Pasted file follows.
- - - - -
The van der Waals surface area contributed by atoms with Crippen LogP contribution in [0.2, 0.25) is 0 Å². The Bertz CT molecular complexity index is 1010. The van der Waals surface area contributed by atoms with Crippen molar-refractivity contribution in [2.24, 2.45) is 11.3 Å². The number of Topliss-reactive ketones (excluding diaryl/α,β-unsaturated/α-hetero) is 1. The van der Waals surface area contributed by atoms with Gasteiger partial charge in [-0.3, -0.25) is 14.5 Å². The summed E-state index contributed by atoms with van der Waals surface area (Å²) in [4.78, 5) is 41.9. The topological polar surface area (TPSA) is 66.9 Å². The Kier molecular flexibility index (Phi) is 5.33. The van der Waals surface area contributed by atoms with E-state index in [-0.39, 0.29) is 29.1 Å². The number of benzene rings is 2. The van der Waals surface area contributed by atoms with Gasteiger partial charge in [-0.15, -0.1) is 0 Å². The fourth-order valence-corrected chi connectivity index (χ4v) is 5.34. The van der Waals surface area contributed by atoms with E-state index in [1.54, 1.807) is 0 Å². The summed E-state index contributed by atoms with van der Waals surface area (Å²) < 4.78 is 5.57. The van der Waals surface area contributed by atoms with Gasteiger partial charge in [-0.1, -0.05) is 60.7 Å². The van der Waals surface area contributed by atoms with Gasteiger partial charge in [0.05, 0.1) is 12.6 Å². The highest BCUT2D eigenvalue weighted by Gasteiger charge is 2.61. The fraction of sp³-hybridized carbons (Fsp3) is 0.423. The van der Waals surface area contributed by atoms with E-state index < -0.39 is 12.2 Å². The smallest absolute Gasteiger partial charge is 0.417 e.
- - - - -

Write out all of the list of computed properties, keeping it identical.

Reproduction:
The van der Waals surface area contributed by atoms with Crippen LogP contribution in [0.2, 0.25) is 0 Å². The Bertz CT molecular complexity index is 1010. The van der Waals surface area contributed by atoms with Crippen molar-refractivity contribution in [2.24, 2.45) is 11.3 Å². The number of Topliss-reactive ketones (excluding diaryl/α,β-unsaturated/α-hetero) is 1. The van der Waals surface area contributed by atoms with Gasteiger partial charge in [-0.3, -0.25) is 14.5 Å². The summed E-state index contributed by atoms with van der Waals surface area (Å²) in [4.78, 5) is 41.9. The topological polar surface area (TPSA) is 66.9 Å². The Kier molecular flexibility index (Phi) is 5.33. The van der Waals surface area contributed by atoms with E-state index in [-0.39, 0.29) is 29.1 Å². The number of benzene rings is 2. The van der Waals surface area contributed by atoms with Gasteiger partial charge in [-0.15, -0.1) is 0 Å². The fourth-order valence-corrected chi connectivity index (χ4v) is 5.34. The van der Waals surface area contributed by atoms with E-state index in [1.54, 1.807) is 0 Å². The summed E-state index contributed by atoms with van der Waals surface area (Å²) < 4.78 is 5.57. The van der Waals surface area contributed by atoms with Gasteiger partial charge in [-0.1, -0.05) is 60.7 Å². The van der Waals surface area contributed by atoms with Gasteiger partial charge in [0.05, 0.1) is 12.6 Å². The highest BCUT2D eigenvalue weighted by Gasteiger charge is 2.61. The fraction of sp³-hybridized carbons (Fsp3) is 0.423. The van der Waals surface area contributed by atoms with E-state index < -0.39 is 12.2 Å². The smallest absolute Gasteiger partial charge is 0.417 e.